Whitehot Magazine

Jennifer Rubell “Housewife” at Sargent's Daughters

 Installation view, Jennifer Rubell, Housewife, Sargent's Daughters, New York, 2017

Jennifer Rubell, “Housewife”
through February 26th
179 East Broadway
New York NY 10002


Jennifer Rubell wants you to interact with her. Really. Step right in, and up. Case in point, enter Ms. Rubell’s latest solo exhibition at Sargent’s Daughters and behold a pedestal holding an upright vacuum cleaner along side a pair of shiny pointy red stilettos. You are invited to step up and into the spikey shoes (size 12, mind you—gender equal), and steady yourself with a grip on the household workhorse cleaner. Then have a friend take your photograph! This act is intended as a reflection on the idea of the housewife—definitely wife, in terms of being married, to a husband—taking care of a home, in a house, in terms of exclusive devotion to the notion of the care and nurture of said hard working provider husband.

The 1950’s come to mind, that post-war era, when the men came home and life was pulled securely back together again. The men were the breadwinners, and the women took care of the home, with a well defined separation of labor. The expectation was that women would slave in the domestic sphere all day long (cooking, cleaning, looking after the kids), and be ready to greet the otherwise slaving and exhausted husband at the door upon his return to the nest, ready with a relaxing cocktail, cozy conversation pit, and delicious dinner. 

That sets the stage for the large sculpture visibly positioned at the back of the exhibition space. Namely, a life-size doorframe, on a pedestal, with a door opened inward, and a naked horizontal, life-size figure floating in midair in front (a mannequin based on the artists own body). Immediately one thinks of old-fashioned photographs of newly weds: the groom lifting his bride across the threshold, into their new life together. Only, in this position she won’t fit through the door. Or, is he carrying her out? And why is she naked? You, dear viewer, are invited to step up from the back, into the doorframe and extend your arms to cradle the figure…

On our way from the vacuum cleaner with stilettos to the doorframe with figure, we pass by a larger than life size orange cartoon-like figure—existing from the hips down, sturdy thighs in full stride—with a lid on top. Pop the lid and you have a cookie jar, filled to overflowing (or, maybe not so much now) with chocolate chip cookies, home made by none other than the artist herself. Help yourself! Can you figure out who is being depicted?

Installation view, Jennifer Rubell, Housewife, Sargent's Daughters, New York, 2017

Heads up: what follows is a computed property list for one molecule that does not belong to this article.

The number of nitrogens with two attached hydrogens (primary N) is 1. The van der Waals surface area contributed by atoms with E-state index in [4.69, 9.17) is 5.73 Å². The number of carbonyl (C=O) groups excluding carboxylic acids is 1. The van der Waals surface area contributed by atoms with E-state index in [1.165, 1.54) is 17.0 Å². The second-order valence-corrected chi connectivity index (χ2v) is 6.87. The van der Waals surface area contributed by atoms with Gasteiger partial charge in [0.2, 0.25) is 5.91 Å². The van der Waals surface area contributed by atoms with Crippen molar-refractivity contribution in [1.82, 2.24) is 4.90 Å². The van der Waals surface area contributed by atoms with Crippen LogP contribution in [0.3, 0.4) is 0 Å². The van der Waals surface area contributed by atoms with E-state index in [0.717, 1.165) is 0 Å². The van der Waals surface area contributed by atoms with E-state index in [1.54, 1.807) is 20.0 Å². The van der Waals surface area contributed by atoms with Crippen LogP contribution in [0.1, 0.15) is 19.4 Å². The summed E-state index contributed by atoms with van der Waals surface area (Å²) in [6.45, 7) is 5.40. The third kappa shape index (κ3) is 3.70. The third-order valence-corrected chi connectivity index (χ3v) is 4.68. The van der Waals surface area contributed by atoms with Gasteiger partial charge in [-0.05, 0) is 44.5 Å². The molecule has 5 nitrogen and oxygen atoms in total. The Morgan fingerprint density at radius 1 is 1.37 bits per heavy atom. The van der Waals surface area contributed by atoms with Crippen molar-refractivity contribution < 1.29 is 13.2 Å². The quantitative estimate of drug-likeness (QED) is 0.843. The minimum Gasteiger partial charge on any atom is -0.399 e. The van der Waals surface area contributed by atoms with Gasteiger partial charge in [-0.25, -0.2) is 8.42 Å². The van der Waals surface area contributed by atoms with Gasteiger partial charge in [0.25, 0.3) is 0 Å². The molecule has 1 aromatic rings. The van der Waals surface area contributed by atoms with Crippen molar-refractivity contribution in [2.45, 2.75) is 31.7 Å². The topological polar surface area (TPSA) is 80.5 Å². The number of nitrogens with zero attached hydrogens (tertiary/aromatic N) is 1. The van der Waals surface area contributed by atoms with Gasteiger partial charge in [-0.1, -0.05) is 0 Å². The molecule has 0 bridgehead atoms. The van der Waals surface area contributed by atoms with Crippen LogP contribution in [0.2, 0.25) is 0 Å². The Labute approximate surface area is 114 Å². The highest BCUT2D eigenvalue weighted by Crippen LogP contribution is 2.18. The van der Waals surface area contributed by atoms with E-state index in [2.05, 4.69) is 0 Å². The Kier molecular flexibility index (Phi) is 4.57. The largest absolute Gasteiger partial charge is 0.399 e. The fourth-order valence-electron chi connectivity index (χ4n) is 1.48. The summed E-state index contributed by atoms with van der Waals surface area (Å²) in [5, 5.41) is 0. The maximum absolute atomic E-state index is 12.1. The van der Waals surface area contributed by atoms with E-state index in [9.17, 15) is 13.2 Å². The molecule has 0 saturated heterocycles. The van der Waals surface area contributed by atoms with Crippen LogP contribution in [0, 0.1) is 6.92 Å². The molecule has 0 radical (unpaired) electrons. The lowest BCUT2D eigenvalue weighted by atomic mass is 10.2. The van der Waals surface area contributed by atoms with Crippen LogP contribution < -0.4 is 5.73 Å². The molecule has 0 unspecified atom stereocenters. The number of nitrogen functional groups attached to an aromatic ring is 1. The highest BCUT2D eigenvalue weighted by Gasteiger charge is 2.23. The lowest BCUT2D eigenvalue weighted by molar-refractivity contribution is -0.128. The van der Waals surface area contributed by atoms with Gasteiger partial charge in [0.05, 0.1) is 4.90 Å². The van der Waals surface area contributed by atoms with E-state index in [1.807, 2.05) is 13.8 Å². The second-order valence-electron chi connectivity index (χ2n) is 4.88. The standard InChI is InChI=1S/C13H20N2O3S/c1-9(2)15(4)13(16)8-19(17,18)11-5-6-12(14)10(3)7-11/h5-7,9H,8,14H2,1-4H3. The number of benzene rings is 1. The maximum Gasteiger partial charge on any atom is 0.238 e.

In between these 3 large pieces are a series of six panels, installed like canvases on several walls. Uniform in size—58 x 40 inches—and color—a kind of institutional beige, resembling canvas—they are, in fact, standard issue public bathroom partitions. Ms. Rubell has taken red oilstick, carefully selected to resemble red lipstick, and drawn hearts—single, in groups, outlines, filled in, some with real red lipstick kisses—in a reference to bathroom graffiti. All have a phone number prominently displayed—the same number, a real number, Jennifer Rubell’s actual telephone number! Please call her. She wants you to. 

Between the sculptures and the “paintings” one can ponder the meaning and references to the idea of the housewife. How does this fit into modern life? Women, and men, are no longer required by social norms to marry, or else. One has a choice. At least for now. Ms. Rubell has personally chosen to have a couple of kids with no visible presiding male. She is not obliged to line herself up near the front door at 6pm to warmly greet a hardworking spouse, to erase his burdens with her undomestic charms, to provide dinner. Nor does she expect to be carried by some dashing male over a threshold into a brand new life. We are much sturdier now. Striding into campaigns to break glass ceilings, such as the top political leadership position in the land—though, having to profess baking skills somewhere along the way seems to have been a requirement. The housewife trades the stilettos for a pair of unseen sensible walking shoes. But is still made to keep a lid on it.

And yet she can reflect back on the days, presumably young and carefree, when tossing fate to the winds she could leave her phone number in a public space and maybe find a soul mate, at best, to interact with. 

This exhibition reflects on various aspects of the housewife option—before, during, after …Yum—those cookies sure are good! WM


Ingrid Dinter

Ingrid Dinter is an independent curator and sometime writer, based in New York City. She was the owner of Dinter Fine Art, a gallery in Chelsea, from 2004 to 2009. Besides curating 35 exhibitions at the gallery, she also curated “Consider The Oyster” at Graham & Sons (2010) and “Summer Salt” at The Proposition (2011), as well as an ongoing artists film program called “Bohemian Nights”, shown at various venues including the Gershwin Hotel (New York City), The Emerald Tablet (San Francisco), and at IMC LAB (New York).




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